But nonetheless I choose to see something good in the weather we are experiencing right now—and I don’t just mean the fact that it’s still warm enough to run outside or the fact that I don’t have to get my winter coat dry cleaned yet. The 60-something temperatures are beneficial things, I think, because they cause us to look at Christmas through a new lens and help us realize something about Christmas we might otherwise forget.

In our popular cultural consciousness, Christmas is kind of the last hurrah before the dreary hibernation of winter really begins. Sure, Christmas is technically in winter, and it is often awfully cold. Sometimes there is even snow on the ground. But before Christmas, winter is a cheery, friendly phenomenon that promises conviviality and poinsettias and hot chocolate and cookies and presents. After Christmas, all of that cheer goes away, leaving only freezing temperatures, long, dark nights and piles and piles of snow. Christmas is the last bit of fun we get to have before the torture begins.

In 60-degree weather, however, that’s not exactly the case. We know that temperatures don’t drop 30 degrees overnight; that we aren’t condemned to the prison of ice, wind and snow right away. So when it’s no longer a certain gateway into the dark loneliness of winter, what then is Christmas?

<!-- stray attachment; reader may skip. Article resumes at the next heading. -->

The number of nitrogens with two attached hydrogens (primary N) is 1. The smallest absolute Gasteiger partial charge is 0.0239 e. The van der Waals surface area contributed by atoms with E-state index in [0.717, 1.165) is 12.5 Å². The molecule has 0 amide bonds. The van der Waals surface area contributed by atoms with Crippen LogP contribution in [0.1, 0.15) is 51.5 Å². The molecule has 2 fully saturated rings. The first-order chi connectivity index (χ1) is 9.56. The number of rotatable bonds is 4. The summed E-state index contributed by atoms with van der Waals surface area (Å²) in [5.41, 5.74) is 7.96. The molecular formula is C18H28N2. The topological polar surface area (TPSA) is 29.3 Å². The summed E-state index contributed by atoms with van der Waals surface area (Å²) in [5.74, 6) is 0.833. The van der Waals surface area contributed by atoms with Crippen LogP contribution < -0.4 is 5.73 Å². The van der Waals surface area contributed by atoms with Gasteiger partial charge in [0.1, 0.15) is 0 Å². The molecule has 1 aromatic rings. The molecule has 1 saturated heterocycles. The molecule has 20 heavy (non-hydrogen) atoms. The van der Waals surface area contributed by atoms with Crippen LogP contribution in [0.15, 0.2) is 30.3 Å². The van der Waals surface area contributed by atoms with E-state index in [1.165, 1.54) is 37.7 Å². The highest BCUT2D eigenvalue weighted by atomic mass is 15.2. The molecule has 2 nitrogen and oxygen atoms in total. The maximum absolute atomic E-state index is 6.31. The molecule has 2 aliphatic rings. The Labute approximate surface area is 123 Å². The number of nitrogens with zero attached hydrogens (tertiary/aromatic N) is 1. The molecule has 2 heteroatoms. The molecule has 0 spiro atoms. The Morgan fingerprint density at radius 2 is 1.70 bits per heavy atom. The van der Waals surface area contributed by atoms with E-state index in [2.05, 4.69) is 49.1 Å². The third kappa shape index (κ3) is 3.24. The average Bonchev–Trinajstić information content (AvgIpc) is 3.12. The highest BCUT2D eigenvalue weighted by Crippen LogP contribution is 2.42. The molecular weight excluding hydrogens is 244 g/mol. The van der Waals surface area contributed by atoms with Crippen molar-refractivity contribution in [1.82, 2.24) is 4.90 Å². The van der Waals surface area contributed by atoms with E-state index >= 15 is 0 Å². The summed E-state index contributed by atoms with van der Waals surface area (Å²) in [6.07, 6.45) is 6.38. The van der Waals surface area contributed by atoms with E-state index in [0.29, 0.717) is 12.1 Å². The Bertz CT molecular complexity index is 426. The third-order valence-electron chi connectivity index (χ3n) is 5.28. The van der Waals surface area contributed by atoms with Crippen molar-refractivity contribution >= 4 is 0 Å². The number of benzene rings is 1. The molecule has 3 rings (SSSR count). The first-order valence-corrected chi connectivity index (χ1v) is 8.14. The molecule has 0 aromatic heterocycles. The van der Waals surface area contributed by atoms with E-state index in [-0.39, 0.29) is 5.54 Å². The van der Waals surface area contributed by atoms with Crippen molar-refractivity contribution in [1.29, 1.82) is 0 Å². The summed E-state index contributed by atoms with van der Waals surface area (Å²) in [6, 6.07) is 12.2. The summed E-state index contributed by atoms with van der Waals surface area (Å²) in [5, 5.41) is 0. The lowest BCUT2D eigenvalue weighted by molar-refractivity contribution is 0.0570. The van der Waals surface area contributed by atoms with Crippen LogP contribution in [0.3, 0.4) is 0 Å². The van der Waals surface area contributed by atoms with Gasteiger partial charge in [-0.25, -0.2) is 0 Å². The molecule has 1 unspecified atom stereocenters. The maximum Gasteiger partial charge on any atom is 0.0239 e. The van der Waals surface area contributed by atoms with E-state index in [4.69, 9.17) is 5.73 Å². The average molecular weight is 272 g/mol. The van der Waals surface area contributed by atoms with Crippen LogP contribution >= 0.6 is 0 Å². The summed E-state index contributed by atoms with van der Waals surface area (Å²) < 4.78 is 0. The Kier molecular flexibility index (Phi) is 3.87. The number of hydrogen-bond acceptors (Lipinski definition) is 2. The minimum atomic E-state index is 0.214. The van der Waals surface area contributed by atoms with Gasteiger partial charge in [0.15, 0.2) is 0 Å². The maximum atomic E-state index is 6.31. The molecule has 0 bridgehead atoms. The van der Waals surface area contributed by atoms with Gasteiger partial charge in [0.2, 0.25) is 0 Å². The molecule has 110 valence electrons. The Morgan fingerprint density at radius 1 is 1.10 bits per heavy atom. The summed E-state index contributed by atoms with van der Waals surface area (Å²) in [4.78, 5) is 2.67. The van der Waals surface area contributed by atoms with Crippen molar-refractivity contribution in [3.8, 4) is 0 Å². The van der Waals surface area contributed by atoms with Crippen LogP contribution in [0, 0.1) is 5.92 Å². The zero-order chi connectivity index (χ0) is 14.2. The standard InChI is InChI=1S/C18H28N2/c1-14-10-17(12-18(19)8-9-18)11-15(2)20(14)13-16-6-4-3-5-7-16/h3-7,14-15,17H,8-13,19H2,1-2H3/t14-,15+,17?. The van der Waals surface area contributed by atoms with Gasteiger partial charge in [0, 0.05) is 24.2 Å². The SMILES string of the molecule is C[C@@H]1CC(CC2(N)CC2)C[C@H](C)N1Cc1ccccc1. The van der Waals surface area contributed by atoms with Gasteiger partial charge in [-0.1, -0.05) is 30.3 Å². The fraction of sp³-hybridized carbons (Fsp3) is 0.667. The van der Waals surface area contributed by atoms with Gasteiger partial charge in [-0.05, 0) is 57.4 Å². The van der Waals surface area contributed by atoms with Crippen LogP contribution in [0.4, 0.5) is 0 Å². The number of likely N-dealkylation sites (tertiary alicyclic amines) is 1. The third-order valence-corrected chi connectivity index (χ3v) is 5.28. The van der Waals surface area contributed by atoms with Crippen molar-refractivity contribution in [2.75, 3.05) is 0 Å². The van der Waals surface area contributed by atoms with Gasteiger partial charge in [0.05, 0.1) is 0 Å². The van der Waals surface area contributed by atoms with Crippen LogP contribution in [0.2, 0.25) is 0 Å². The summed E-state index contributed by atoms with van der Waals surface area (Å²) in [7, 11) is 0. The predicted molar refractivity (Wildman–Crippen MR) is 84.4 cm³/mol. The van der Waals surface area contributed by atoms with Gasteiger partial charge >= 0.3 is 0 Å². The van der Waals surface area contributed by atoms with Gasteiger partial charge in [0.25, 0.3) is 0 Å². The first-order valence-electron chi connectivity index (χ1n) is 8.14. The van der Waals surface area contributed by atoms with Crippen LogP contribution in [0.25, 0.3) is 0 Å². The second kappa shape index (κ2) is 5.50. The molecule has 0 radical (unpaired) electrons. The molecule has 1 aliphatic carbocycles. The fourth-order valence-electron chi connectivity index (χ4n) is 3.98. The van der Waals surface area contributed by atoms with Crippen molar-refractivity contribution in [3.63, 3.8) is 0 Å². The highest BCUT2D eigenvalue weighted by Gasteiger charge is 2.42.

A whole collection of seventeenth and eighteenth century English poets were fascinated by what they saw as the paradox of Christmas. Here in what is usually the darkest, deadest, coldest part of the year, they pointed out, we celebrate something that brought so much hope and promise to so many. Over and over, these poets routinely portrayed Christmas as a puzzling pocket of warmth and growth at the forefront of an otherwise dismal and dreary season. “Welcome all wonders in one sight!” Richard Crashaw declared, “eternity shut in a span; summer in winter; day in night; Heaven in earth, and God in man.” Christopher Smart saw “nature’s decorations glisten far above their usual trim” and “whiter blossoms burst untimely on the blest mosaic thorn.” And Robert Herrick, in the poem the choir sang so beautifully last night, told the “dark and dull night [to] fly hence away and give the honour to this day, that sees December turn to May.” Herrick imagined the King coming who “with his sunshine and his showers turns all the patient ground to flowers.” The “chilling winter’s morn,” Herrick noted, “smile[s] like a field beset with corn” and “smell[s] like a meadow newly shorn.” For all of these poets, the birth of Christ was more like summer than like winter; it was associated with warmth, with light, and with life. “He is born,” Herrick wrote, “whose quickening birth gives life and lustre, public mirth, to heaven and the under-earth.”